AFAM 162: African American History: From Emancipation to the Present
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African American History: From Emancipation to the Present
AFAM 162 - Lecture 9 - The New Negroes
Chapter 1. Introduction: The New Negro [00:00:00]
Professor Jonathan Holloway: Okay, I’m going to get started. Let me begin with a quote by Marcus Garvey from his Declara–Declaration of Rights for the Negro Peoples of the World. One of his points reads:
Today I want to pick up on the theme I ended the last lecture with, and that is that black Americans, talking heading–talking about the nineteen-teens, heading into–into World War I, we’re now in the wake of the challenges of that era, and the domestic disappointments of World War I, when soldiers came home and some were lynched, that black Americans were going to claim their civil rights instead of wait patiently for them. These were, as a group–and I’m generalizing here–the New Negroes. This is a term used now and again really after 1900, and one of the first proponents of the phrase was Booker T. Washington, but using it in a–in a very different way. I’m using it in a very different way than–than Washington was using it. When people talk about New Negroes, they’re most often using it in a very different way than Washington intended.
Anyway, these were the New Negroes, this new–this new kind of black consciousness that really becomes articulated on a wide scale when black troops come home after World War I; the New Negro that was forged out of political and economic frustration. And it’s always important to remember that this frustration grew out of more than just returning soldiers; It grew out of the race riots of 1917 and 1919; It grew out of the cultural shocks and changes that were part of the Great Migration as well. I want to show an image right now that captures some of that spirit. “The New–The New Negro crowd, making America safe for himself.” It’s a play of Woodrow Wilson’s, “The New Neg–the word–just drew a complete blank.”
Student: “Making the world safe for democracy?”
Professor Jonathan Holloway: Thank you so much. “Making the world safe for democracy.” I don’t know why, it’s a–it’s already a long day. [pointing to slide] Anyway, you see a–a black troop in an army jeep or some kind of vehicle, the New Negro blazoned on the side, guns coming out in all directions. He’s going after German troops, giving the Hun a dose of his own medicine. But notice the banner that he’s carrying: Longview, Texas, the site of a race riot; Washington DC, a site of a race riot; Chicago, Illinois, site of a race riot. “Since the government won’t stop mob violence, I’ll take a hand.” The New Negro, in this case the black soldier, “If Wilson can’t do it for black soldiers, for black citizens, if the country can’t do it, blacks will take it upon themselves to do it.” This is–This editorial cartoon is yet one manifestation of a New Negro mentality. Another point–hmm–Another aspect that’s important to understand about the New Negro mentality, and this phenomenon in general, was that it wasn’t just about black self assertion, like this–this cartoon suggests. It was also about white reaction. The white reaction to the New–to the New Negro manifests itself in negative and positive ways. The positive ways, although fraught with complication, will be really the foundation for Wednesday’s lecture.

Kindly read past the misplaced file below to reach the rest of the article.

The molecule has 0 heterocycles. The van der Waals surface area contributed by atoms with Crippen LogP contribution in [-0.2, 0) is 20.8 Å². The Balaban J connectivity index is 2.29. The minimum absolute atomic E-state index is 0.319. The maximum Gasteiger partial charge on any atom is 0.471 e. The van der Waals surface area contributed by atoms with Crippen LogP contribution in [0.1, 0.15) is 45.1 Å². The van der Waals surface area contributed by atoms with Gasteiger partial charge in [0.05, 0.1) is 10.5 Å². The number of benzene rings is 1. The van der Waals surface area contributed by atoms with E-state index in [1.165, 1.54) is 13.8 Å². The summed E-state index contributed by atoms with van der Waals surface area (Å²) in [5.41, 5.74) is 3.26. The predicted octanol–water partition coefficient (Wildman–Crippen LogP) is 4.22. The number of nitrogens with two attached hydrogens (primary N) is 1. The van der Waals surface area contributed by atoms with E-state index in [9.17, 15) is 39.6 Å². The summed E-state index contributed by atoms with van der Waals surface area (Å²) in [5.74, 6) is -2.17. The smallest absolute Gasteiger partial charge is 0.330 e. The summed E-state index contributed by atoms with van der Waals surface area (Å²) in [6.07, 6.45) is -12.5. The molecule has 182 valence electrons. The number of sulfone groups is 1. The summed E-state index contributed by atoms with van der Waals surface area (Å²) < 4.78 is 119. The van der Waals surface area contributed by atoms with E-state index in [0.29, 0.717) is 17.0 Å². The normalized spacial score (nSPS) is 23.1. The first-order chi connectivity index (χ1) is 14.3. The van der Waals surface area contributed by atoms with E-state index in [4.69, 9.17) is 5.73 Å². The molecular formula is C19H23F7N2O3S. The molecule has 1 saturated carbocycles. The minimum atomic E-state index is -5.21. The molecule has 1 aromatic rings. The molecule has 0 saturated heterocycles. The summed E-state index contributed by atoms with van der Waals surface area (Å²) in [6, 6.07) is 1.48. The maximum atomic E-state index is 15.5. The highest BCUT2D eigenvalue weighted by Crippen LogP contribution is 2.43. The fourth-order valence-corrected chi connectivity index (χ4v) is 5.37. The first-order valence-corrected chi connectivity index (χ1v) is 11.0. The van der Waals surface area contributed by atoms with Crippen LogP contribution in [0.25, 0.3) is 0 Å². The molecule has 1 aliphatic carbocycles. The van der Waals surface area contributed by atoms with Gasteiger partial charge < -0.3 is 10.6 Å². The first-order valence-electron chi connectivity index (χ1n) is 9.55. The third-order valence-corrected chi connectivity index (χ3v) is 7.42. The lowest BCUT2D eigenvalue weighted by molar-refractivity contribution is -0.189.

Today we’re going to hear more about the more obvious negative manifestations of white reaction to this New Negro mentality. The most–the clearest manifestation of course is the rise of the lynch mob, again the resurrection of the Klan. But from an institutional standpoint, from the standpoint of the state, the most negative manifestation of white reaction to the New Negro mentality is federal surveillance. The riots of 1917 and 1919 made white politicians nervous. Property was at stake, after all. Perhaps it goes without saying that these pol–same politicians easily ignored the real race dynamics of the riots, where white employers and property owners, black and white–well, black and white property owners, in terms of raising rents–but white employers and property owners attacked and organized attacks against black residents.
Chapter 2. J. Edgar Hoover [00:05:42]
This anxiety is deeply felt and broadly felt and becomes manifest in a very famous way with one politician in particular. The story for this person begins in 1919. The person I’m talking about is twenty-four years old, twenty-four years old, a native of Washington, D.C. Becomes the head of the Department of Justice’s new organization, the General Intelligence Division, the GID. A young man. His job is to keep tabs on, and I’m quoting here, “liberal activity,” whatever that’s going to mean. Among other organizations being investigated, you have a wide range of black groups that are targeted for some sort of investigation. The Conservative Black Elks, who are anything but liberal, to the radical and separatist African Blood Brotherhood. The man in question is J. Edgar Hoover. His leadership of the General Intelligence–Intelligence Division, parlays himself into the directorship–directorship of the FBI when that organization was formed. And it’s a position that he would hold until his death in 1972. He will have claimed that he was the most powerful person in the country. And there’s a lot of merit to that kind of claim for the way that he investigates seemingly everybody.
Now why does Hoover’s foundational moment matter? It matters in part because of Hoover’s world view. When race riots occur in Washington, D.C., Hoover, who is a native of the area, concluded that their cause lay in the, quote, “series of–excuse, excuse me. The numerous assaults committed by negroes against white women.” Once again, the trope appears, the fear of black male interlopers attacking or–or alluring white women. But aside from this recurring trope that demonized black males and exalted white women, why is Hoover’s so–story so important? It’s important not only because Hoover would organize obsessive campaigns against Martin Luther King, Jr. and social activist groups in the 1960s–and we’ll–we’ll come to this later on in the course–because it–but it’s also important because it’s under Hoover’s leadership that the federal surveillance of African Americans starts and its most intense focus of this surveillance rests upon a black nationalist Jamaican, who took up residence in Harlem in 1916. And I’m talking here about Marcus Garvey.